Everything is bespoke. Traditional classrooms and computer rooms come kitted out with Promethean Boards and interactive TVs that teachers and students can connect to in seconds, but they also have a dedicated space for work-based learning where students can get hands-on experience and develop practical skills. Retractable walls create flexible spaces where double classrooms can be split in two for group work, presentations and events, while carefully placed breakout spaces give students somewhere to study and socialise between classes.
The original theatre has been sectioned off to create the computer suites, science labs, and the building’s crowning glory, the Learning Resource Centre. They’ve retained the original vaulted ceilings, installed bespoke bookshelves and added formal seating areas where students can work. The mezzanine has been transformed into an archive for the art and design students, making the most of every little bit of space.
Degree-level courses on your doorstep
When Pioneer Higher Skills Centre opens on 23rd November 2020, it will offer a wide range of courses, both full and part-time, so you can fit your studies around your life. Work your way up from Access to Diploma courses, which are the equivalent of A-levels and BTECs, to Foundation Degrees and Higher National Diplomas, which equate to one-third of a degree. Taught by industry-experienced tutors and designed to equip students for real working environments, it will help people get a quality education locally and for a lower price than at a university.
One of the most exciting things about Kirklees College is their vocational approach and it’s made even better by their state-of-the-art facilities. Business and Computing students will benefit from dedicated computer rooms, but that’s just the beginning. They have a Build Room where you can get hands-on experience by taking apart and rebuilding computers, as well as a CISCO Suite where you can learn about networking and cybersecurity through visualisations and practical learning on a live network.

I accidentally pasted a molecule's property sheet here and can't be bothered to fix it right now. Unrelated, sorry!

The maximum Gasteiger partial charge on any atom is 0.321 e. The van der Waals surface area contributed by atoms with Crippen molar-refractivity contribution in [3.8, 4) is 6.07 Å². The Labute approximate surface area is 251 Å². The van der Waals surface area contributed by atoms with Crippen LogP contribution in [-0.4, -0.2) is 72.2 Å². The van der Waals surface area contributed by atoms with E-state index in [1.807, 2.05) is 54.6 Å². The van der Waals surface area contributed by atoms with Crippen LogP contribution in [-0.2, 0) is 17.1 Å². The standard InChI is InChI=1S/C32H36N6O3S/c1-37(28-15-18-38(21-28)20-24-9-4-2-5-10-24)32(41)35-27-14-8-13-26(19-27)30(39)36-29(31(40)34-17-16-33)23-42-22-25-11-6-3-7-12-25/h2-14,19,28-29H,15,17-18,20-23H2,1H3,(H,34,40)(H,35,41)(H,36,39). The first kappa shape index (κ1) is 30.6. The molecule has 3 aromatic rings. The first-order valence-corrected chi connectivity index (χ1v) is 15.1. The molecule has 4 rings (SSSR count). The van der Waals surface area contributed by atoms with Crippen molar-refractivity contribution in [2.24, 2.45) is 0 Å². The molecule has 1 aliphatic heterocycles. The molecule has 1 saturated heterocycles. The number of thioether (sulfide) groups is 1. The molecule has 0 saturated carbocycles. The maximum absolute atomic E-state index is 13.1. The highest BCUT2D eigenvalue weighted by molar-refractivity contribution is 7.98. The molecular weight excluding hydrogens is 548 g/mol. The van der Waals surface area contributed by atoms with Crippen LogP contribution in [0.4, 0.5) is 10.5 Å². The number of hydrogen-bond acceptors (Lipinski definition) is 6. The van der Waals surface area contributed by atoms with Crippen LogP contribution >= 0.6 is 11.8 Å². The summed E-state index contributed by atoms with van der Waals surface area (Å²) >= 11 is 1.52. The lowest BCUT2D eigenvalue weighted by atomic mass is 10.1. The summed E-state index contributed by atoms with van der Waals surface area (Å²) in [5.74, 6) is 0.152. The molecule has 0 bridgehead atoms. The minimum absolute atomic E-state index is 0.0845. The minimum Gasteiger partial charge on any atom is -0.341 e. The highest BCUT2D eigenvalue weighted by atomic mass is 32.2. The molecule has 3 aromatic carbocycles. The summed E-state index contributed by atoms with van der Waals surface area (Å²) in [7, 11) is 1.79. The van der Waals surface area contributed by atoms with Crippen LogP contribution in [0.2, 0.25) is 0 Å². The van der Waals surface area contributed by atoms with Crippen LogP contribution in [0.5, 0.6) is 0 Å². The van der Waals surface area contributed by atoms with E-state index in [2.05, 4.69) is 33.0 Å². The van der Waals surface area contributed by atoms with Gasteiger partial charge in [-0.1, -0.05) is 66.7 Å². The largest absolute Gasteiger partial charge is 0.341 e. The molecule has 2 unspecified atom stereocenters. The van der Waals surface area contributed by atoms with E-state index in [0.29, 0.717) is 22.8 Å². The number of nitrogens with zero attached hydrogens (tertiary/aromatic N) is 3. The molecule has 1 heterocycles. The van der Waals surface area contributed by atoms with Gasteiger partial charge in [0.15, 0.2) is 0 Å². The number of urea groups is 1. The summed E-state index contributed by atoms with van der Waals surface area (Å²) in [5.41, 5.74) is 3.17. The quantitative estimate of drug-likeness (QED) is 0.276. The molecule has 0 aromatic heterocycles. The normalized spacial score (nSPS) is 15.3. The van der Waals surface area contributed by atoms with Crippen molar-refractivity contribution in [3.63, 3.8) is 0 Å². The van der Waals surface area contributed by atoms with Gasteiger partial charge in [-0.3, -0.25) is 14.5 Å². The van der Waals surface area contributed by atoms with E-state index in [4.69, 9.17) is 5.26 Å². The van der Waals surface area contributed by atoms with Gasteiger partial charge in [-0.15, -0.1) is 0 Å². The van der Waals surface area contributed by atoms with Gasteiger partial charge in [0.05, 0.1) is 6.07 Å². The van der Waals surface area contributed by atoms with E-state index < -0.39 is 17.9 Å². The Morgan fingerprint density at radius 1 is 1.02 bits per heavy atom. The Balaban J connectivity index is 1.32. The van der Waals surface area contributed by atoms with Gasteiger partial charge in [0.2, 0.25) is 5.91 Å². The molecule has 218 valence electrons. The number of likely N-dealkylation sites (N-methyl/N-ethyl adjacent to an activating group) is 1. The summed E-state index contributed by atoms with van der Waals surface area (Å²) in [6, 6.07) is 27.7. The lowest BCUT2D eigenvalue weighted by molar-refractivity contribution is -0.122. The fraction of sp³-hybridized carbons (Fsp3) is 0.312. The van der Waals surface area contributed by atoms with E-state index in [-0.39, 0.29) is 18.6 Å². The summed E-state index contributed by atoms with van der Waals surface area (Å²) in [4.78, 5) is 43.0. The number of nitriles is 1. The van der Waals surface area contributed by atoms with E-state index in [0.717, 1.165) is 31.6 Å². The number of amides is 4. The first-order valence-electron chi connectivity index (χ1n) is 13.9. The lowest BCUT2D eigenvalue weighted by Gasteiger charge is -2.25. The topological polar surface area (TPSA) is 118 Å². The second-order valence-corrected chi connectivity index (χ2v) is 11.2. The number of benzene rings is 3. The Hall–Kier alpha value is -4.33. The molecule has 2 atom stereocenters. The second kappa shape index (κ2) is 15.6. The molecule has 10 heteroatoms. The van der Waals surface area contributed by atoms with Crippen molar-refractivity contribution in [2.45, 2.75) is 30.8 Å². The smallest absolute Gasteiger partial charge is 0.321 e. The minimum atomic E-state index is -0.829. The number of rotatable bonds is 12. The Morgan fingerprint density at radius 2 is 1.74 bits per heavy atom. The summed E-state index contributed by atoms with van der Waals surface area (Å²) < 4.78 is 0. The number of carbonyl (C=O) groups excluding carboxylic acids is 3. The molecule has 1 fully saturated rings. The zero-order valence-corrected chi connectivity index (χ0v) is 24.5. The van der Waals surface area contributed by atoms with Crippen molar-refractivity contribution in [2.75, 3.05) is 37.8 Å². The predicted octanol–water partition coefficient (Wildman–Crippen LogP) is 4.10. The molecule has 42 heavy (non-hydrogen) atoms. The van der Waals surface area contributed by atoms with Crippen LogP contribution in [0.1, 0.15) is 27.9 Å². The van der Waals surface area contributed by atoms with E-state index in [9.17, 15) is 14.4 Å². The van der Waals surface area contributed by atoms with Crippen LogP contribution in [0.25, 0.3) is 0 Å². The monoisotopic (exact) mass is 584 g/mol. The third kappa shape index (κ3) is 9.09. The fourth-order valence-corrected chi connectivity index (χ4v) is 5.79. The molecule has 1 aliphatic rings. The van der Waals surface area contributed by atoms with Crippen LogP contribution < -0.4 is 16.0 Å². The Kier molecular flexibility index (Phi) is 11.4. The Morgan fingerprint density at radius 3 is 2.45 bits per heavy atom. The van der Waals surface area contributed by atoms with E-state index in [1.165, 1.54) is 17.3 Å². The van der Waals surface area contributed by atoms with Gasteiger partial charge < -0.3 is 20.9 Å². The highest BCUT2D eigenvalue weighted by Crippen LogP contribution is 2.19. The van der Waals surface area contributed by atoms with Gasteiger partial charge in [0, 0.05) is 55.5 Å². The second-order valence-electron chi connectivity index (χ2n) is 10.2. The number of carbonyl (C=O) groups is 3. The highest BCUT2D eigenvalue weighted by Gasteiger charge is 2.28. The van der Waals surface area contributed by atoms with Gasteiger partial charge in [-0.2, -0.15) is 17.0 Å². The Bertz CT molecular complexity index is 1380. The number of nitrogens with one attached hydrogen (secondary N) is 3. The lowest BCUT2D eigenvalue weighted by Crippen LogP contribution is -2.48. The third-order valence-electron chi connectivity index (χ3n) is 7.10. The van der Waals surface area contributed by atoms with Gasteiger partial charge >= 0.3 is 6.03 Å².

Art & Design students will benefit from their own dedicated space on the ground floor, complete with original pillars and exposed stonework. It’s set up for both wet and dry trades, so you can do anything from art to textiles, ceramics and graphic design. They even have a dedicated darkroom in the basement for budding photographers. Meanwhile, Hair and Beauty students will find themselves working in the old Roberto’s restaurant, where the original doors, stained glass windows and wooden panelling add character to super-realistic hairdressers, barbers and beauty rooms, each of which has its own distinct personality. And Counselling students will have equally realistic, private treatment rooms where they can practise in a true-to-life environment.
The future of education in Dewsbury
Pioneer House is an iconic landmark, so seeing it restored and back in use is a huge confidence boost for Dewsbury, but it’s more than that. Once open, the new Pioneer Higher Skills Centre will create opportunities for local people to develop their skills and get a quality education, so this historic building will once again leave a lasting impression on people’s lives.